Nonetheless, from 1988 to 1996, the Army Corps of Engineers approved 99 percent of the
applications for wetland-development permits. In June, the Corps finally responded to a
long campaign by environmentalists and stopped issuing the most destructive of these,
under "Permit 26." This type of permit allowed isolated wetlands of up to ten
acres to be destroyed with no public notice or environmental review. Because of this
change in policy, the Corps faces a lawsuit from the National Association of Homebuilders
and opposition from Representative Ron Packard (R-Calif.), who introduced (but later
withdrew) a rider to the House energy and water appropriations bill that would have
blocked implementation of a new, less destructive permitting system.
Meanwhile, the White House has proposed new guidelines for federal
construction along rivers, coastlines, and wetlands. Under the guidelines, the Army Corps
and other federal agencies would have to assess the potential environmental damages before
going ahead with levees, dams, and other water projects. Some members of Congress from
Mississippi River states, led by Representative Jo Ann Emerson (R-Mo.), have already come
out against the proposal. Unless strong opponents to the drain-and-dam fan club are
elected to Congress and the White House, the proposal's chances are slim-and the damage
both to environment and property will continue.
To Stop the Spread of Factory
Sen. Tom Harkin (D-Iowa)
Rep. Lane Evans (D-Ill.)
Rep. George Miller (D-Calif.)
Rep. Larry Combest
Rep. Charlie Stenholm
Federal legislation on factory farms has been sparse. The
heroes tried to tighten up EPA and USDA regulations on these big livestock operations; the
zeroes tried to make them even more lax.
"Spring around here is normally a time for freshness and new growth," says Terry
Spence, a farmer near Unionville, Missouri. "Now, when you wake up, you get hit in
the face with an odor that makes you vomit. It really takes the beauty out of the
The culprit? A huge hog factory in the center of Spence's rural community,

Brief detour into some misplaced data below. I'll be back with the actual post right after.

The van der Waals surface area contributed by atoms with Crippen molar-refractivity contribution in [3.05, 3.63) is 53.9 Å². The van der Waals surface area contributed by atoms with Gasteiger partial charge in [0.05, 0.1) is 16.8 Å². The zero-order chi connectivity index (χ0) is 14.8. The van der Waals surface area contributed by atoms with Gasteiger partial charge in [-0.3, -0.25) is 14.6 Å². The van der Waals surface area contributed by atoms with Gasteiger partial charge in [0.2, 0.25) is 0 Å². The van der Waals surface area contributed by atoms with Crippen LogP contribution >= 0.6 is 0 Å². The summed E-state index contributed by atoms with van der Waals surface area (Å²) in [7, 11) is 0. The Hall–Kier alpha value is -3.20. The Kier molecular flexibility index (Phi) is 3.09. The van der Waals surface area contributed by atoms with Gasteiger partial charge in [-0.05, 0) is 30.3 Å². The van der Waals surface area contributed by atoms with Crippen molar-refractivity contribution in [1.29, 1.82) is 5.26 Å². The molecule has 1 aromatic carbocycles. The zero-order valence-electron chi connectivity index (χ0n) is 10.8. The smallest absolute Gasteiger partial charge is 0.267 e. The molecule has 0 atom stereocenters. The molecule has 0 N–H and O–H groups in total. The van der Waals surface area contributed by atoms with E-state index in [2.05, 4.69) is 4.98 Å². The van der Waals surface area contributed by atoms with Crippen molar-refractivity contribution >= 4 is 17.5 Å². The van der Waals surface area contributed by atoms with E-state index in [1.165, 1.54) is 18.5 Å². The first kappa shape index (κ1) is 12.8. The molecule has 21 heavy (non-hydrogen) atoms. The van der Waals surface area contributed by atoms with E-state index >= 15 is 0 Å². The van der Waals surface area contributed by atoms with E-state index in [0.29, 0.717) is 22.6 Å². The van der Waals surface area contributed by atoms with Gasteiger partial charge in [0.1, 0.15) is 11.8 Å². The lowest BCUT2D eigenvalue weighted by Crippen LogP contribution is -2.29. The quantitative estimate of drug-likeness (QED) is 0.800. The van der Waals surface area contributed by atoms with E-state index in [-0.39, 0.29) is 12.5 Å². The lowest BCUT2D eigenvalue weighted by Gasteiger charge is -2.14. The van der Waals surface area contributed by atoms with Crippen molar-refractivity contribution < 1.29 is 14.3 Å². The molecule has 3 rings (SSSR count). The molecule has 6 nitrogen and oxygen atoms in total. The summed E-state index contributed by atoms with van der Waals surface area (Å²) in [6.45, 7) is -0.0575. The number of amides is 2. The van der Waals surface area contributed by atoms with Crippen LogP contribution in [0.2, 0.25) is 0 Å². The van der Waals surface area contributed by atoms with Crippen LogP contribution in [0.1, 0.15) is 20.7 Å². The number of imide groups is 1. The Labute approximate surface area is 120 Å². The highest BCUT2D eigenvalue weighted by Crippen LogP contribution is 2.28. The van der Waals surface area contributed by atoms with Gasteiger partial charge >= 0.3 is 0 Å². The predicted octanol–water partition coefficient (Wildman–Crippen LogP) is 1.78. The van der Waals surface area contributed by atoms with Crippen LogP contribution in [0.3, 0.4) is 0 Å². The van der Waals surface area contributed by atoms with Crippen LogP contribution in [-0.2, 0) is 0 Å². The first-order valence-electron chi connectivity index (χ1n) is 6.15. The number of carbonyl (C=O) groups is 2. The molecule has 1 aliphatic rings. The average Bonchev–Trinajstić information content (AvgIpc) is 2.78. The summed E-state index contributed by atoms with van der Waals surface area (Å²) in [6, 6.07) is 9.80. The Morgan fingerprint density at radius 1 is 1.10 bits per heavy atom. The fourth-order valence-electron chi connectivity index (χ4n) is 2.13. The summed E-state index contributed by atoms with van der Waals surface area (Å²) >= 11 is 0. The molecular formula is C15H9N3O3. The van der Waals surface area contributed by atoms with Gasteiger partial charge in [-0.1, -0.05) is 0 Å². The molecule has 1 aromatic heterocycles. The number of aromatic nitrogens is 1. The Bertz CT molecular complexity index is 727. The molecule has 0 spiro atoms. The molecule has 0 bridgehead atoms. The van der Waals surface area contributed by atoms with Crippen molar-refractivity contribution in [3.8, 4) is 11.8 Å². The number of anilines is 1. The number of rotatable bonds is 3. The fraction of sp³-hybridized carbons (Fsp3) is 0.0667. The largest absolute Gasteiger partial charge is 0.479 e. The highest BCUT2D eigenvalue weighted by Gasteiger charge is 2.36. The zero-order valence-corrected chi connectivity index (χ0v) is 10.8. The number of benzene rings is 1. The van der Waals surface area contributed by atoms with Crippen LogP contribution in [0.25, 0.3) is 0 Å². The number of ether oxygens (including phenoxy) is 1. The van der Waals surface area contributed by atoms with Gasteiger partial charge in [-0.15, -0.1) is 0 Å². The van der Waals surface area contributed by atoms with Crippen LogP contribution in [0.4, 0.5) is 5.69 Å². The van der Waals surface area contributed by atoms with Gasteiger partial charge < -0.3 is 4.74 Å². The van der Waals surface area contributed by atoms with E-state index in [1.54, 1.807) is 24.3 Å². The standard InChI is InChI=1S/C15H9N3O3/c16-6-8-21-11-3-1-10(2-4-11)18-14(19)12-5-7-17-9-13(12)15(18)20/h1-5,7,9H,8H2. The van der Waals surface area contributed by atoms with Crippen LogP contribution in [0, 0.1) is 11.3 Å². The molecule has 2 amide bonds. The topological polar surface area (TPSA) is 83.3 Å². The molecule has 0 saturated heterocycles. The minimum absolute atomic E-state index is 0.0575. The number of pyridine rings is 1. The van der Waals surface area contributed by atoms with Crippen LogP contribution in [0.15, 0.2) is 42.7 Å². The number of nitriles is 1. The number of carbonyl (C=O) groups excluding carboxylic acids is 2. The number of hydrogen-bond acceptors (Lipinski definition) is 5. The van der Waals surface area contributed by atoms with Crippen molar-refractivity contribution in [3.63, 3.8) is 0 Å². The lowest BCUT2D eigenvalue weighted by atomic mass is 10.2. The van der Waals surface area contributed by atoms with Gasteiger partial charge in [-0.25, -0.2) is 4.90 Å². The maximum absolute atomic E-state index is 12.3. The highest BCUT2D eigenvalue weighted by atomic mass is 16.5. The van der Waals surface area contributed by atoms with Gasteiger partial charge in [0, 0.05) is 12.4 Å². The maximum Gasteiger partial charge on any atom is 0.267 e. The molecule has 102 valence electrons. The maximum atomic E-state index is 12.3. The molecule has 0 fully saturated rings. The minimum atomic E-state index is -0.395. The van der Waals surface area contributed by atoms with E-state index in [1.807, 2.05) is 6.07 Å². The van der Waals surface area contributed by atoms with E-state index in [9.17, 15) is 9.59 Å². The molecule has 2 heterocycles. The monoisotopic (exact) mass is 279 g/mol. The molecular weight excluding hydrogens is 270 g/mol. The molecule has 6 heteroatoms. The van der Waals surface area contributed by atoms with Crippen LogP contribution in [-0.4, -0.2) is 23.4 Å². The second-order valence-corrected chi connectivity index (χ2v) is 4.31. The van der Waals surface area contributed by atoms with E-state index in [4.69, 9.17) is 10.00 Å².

about three miles from the farm where he was born and raised. In 1994 Premium Standard
Farms selected the area for a concentrated animal feeding operation (CAFO). When Spence
and others on the township board created buffer zones between the facility and residential
areas, Premium Standard sued them for $7.9 million. The company dropped its monetary
demands, Spence says, after the press panned "this big corporation suing this
itty-bitty township." But the township lost the case, succeeding only in limiting the
facility to 80,000 hogs, 72 buildings, and nine large animal-waste
"lagoons"-about half the size Premium Standard wanted.
"This isn't farming," Spence says. "They don't put on their
overalls and cowboy boots and work gloves. These are white-collar guys who don't know a
thing about the rural areas they invest in and couldn't care less about the families that
have lived here all their lives." Spence mostly raises cattle on his 400-acre farm,
but he watches what's happening to local pig farmers with alarm. "If you're not
contracting with one of these corporations, you don't have access to the market," he
says. "They drive the prices down, so we're losing small hog farmers."
Township residents now regularly monitor local streams, where they are
reporting high levels of nitrogen, phosphorus, and nitrates. The state is still studying
the health effects of these contaminants, but the economic impacts of CAFOs are already
clear. "All of our ag-related businesses-feed stores, hardware stores-are dying
out," Spence says. "Everything that Premium Standard buys comes from out of
state, and all its income is going right back out."
Last year, Senator Tom Harkin (D-Iowa) introduced the first legislation
calling for national environmental standards for animal-waste management. With scant
support in Congress, his bill went nowhere. But electing environmental allies to office
can make a difference: State legislators in Missouri and Oklahoma are considering bills
that would regulate CAFOs as "industrial facilities," not farms. Meanwhile, the
EPA is looking at strengthening federal rules on CAFO wastewater disposal, a process that
could be quickly squelched by an industry-friendly administration.
To Save Wild Salmon
Rep. Jay Inslee (D-Wash.)
Rep. Cynthia A. McKinney
Rep. Jim Saxton
Sen. Slade Gorton
Wild salmon depend on intact forests, the decommissioning
of killer dams, and laws that protect endangered species. The members of Congress above
either championed or tried to torpedo such legislation.
Peter Knutsen has seen a lot of changes in the 30 years he's been fishing in Washington's
Puget Sound. "Our fishing community has been devastated," says the 48-year-old